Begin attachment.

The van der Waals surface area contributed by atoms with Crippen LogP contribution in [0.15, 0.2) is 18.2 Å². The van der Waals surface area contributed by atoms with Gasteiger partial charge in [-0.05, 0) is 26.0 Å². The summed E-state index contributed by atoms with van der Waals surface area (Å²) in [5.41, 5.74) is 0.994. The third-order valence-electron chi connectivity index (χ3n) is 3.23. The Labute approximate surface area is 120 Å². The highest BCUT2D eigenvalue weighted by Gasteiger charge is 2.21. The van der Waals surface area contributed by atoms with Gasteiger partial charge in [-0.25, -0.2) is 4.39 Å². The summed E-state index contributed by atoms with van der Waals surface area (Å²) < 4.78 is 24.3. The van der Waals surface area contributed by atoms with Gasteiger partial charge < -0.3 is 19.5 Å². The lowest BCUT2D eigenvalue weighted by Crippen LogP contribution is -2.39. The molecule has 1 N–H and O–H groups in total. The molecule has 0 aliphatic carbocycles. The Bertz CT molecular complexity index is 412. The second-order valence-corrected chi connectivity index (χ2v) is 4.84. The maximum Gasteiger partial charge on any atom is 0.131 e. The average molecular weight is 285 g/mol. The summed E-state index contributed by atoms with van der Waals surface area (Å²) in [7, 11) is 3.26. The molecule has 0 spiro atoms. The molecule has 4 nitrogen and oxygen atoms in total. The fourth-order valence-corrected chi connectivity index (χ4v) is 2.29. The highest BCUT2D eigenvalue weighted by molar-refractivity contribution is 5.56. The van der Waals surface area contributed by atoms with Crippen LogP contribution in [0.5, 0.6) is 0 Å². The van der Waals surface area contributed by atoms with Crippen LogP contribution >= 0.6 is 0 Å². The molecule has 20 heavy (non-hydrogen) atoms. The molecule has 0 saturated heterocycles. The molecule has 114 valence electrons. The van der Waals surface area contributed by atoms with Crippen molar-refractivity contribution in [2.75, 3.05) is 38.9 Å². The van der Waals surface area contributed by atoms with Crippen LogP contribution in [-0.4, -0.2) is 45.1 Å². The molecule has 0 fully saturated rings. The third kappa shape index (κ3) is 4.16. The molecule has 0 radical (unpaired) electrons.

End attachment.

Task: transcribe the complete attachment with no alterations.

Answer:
The van der Waals surface area contributed by atoms with Crippen LogP contribution in [0.15, 0.2) is 18.2 Å². The van der Waals surface area contributed by atoms with Gasteiger partial charge in [-0.05, 0) is 26.0 Å². The summed E-state index contributed by atoms with van der Waals surface area (Å²) in [5.41, 5.74) is 0.994. The third-order valence-electron chi connectivity index (χ3n) is 3.23. The Labute approximate surface area is 120 Å². The highest BCUT2D eigenvalue weighted by Gasteiger charge is 2.21. The van der Waals surface area contributed by atoms with Gasteiger partial charge in [-0.25, -0.2) is 4.39 Å². The summed E-state index contributed by atoms with van der Waals surface area (Å²) < 4.78 is 24.3. The van der Waals surface area contributed by atoms with Gasteiger partial charge < -0.3 is 19.5 Å². The lowest BCUT2D eigenvalue weighted by Crippen LogP contribution is -2.39. The molecule has 1 N–H and O–H groups in total. The molecule has 0 aliphatic carbocycles. The Bertz CT molecular complexity index is 412. The second-order valence-corrected chi connectivity index (χ2v) is 4.84. The maximum Gasteiger partial charge on any atom is 0.131 e. The average molecular weight is 285 g/mol. The summed E-state index contributed by atoms with van der Waals surface area (Å²) in [7, 11) is 3.26. The molecule has 0 spiro atoms. The molecule has 4 nitrogen and oxygen atoms in total. The fourth-order valence-corrected chi connectivity index (χ4v) is 2.29. The highest BCUT2D eigenvalue weighted by molar-refractivity contribution is 5.56. The van der Waals surface area contributed by atoms with Crippen LogP contribution in [0.5, 0.6) is 0 Å². The van der Waals surface area contributed by atoms with Crippen LogP contribution >= 0.6 is 0 Å². The molecule has 20 heavy (non-hydrogen) atoms. The molecule has 0 saturated heterocycles. The molecule has 114 valence electrons. The van der Waals surface area contributed by atoms with Crippen molar-refractivity contribution in [2.75, 3.05) is 38.9 Å². The van der Waals surface area contributed by atoms with Crippen LogP contribution in [-0.4, -0.2) is 45.1 Å². The molecule has 0 fully saturated rings. The third kappa shape index (κ3) is 4.16. The molecule has 0 radical (unpaired) electrons.